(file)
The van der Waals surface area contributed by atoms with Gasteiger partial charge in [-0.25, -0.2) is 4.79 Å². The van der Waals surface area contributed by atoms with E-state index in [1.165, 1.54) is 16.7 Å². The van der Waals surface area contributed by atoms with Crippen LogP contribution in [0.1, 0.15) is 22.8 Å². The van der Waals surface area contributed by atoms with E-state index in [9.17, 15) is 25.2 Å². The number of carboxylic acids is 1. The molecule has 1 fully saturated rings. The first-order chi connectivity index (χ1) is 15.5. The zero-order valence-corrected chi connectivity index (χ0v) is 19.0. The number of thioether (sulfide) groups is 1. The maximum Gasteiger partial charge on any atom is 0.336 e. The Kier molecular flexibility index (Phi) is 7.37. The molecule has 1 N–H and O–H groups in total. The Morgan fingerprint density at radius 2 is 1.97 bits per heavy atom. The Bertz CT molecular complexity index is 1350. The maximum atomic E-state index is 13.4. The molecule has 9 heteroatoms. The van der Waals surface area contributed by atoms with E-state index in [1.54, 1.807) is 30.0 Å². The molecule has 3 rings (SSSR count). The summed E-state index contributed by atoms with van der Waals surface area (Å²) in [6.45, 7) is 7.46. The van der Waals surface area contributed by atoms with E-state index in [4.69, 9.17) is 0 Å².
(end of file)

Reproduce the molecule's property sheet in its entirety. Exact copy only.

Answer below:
The van der Waals surface area contributed by atoms with Gasteiger partial charge in [-0.25, -0.2) is 4.79 Å². The van der Waals surface area contributed by atoms with E-state index in [1.165, 1.54) is 16.7 Å². The van der Waals surface area contributed by atoms with Crippen LogP contribution in [0.1, 0.15) is 22.8 Å². The van der Waals surface area contributed by atoms with E-state index in [9.17, 15) is 25.2 Å². The number of carboxylic acids is 1. The molecule has 1 fully saturated rings. The first-order chi connectivity index (χ1) is 15.5. The zero-order valence-corrected chi connectivity index (χ0v) is 19.0. The number of thioether (sulfide) groups is 1. The maximum Gasteiger partial charge on any atom is 0.336 e. The Kier molecular flexibility index (Phi) is 7.37. The molecule has 1 N–H and O–H groups in total. The Morgan fingerprint density at radius 2 is 1.97 bits per heavy atom. The Bertz CT molecular complexity index is 1350. The maximum atomic E-state index is 13.4. The molecule has 9 heteroatoms. The van der Waals surface area contributed by atoms with E-state index in [1.54, 1.807) is 30.0 Å². The molecule has 3 rings (SSSR count). The summed E-state index contributed by atoms with van der Waals surface area (Å²) in [6.45, 7) is 7.46. The van der Waals surface area contributed by atoms with E-state index in [4.69, 9.17) is 0 Å².